A Stable Race’s Volatile Finish

By Giovanni Russonello

As Trump covers the battleground waterfront and Biden tries to avoid another Pennsylvania surprise, the highways have started to feel like the high seas. It’s Monday, and this is your politics tip sheet. Sign up here to get On Politics in your inbox every weekday.

Where things stand

One day before Election Day, which is to say, weeks into Election Season, the presidential polls are pretty consistent with where they’ve been for weeks, with a few notable exceptions. But the anxiety levels, somehow, keep outdoing themselves.

Both the Biden and Trump campaigns are most heavily focused on Pennsylvania, and have visited often for over a month. Joe Biden began a final push there yesterday, with appearances at a “Souls to the Polls” event in the afternoon and a drive-in rally in the evening. President Trump, no doubt needling Biden, will hold a rally today in Scranton, the Democratic nominee’s hometown.

A Monmouth University poll of Pennsylvania released just an hour before this message hit your inbox found Biden holding a lead of seven percentage points among likely voters in a “high-turnout scenario,” as seems likely, and five points in the event of a low-participation election.

Trump gained ground slightly since the previous Monmouth poll among seniors and those living in swing counties, showing that he may be faring well among the very small share of voters who remained undecided until the very last moment.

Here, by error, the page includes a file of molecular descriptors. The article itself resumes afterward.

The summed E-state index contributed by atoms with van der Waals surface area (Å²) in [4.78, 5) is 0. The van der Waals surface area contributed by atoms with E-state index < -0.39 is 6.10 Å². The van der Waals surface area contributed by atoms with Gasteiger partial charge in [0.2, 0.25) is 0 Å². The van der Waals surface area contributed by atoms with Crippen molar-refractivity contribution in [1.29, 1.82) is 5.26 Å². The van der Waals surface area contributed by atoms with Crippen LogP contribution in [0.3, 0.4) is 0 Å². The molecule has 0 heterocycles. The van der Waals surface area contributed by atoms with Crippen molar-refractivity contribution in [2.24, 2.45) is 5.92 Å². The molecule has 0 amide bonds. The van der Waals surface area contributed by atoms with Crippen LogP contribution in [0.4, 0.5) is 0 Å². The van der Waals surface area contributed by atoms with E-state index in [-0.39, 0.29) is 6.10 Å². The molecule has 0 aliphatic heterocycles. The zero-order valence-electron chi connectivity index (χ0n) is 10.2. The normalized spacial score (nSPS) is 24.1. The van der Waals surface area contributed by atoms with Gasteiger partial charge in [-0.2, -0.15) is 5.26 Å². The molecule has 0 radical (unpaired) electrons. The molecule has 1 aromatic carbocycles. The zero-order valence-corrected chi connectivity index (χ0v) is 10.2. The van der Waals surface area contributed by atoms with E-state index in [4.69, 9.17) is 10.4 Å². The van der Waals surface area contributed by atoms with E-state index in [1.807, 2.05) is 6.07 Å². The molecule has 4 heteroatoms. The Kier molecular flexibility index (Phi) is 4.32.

A New York Times/Siena College poll of Pennsylvania likely voters released yesterday bore a similar result: Biden up by six points. That survey was part of The Times’s last batch of pre-election polls, which also included surveys of Florida, Wisconsin and Arizona. Biden was ahead in all of them, although it was close in Florida, where he held just a three-point edge.

Fighting to make up ground in swing states across the country, Trump traveled to five battlegrounds yesterday — Michigan, Iowa, North Carolina, Georgia and Florida — finishing with a late-night rally in Miami-Dade County.

Biden’s campaign yesterday announced a last blitz of advertising across five media markets in Pennsylvania, drawing upon its strong financial advantage in the homestretch. Last week Biden spent $62 million on TV and radio ads, while the Trump campaign spent only $15.5 million, according to Advertising Analytics.

Biden released a list over the weekend of 817 bundlers, his campaign’s key fund-raising supporters, shedding light on some of the sources of his war chest and drawing another line of demarcation with Trump in the process. The president has not published the identities of his campaign bundlers, something Democrats have done since before the Citizens United Supreme Court decision in 2010.

Biden’s list was full of Wall Street executives, power lawyers and Hollywood producers, as well as his own longtime associates.

In Texas — where the number of ballots cast by late last week had already surpassed the total vote count in 2016 — the State Supreme Court yesterday rejected a Republican effort to throw out more than 120,000 ballots that had been cast at drive-through locations in Harris County, which is heavily Democratic.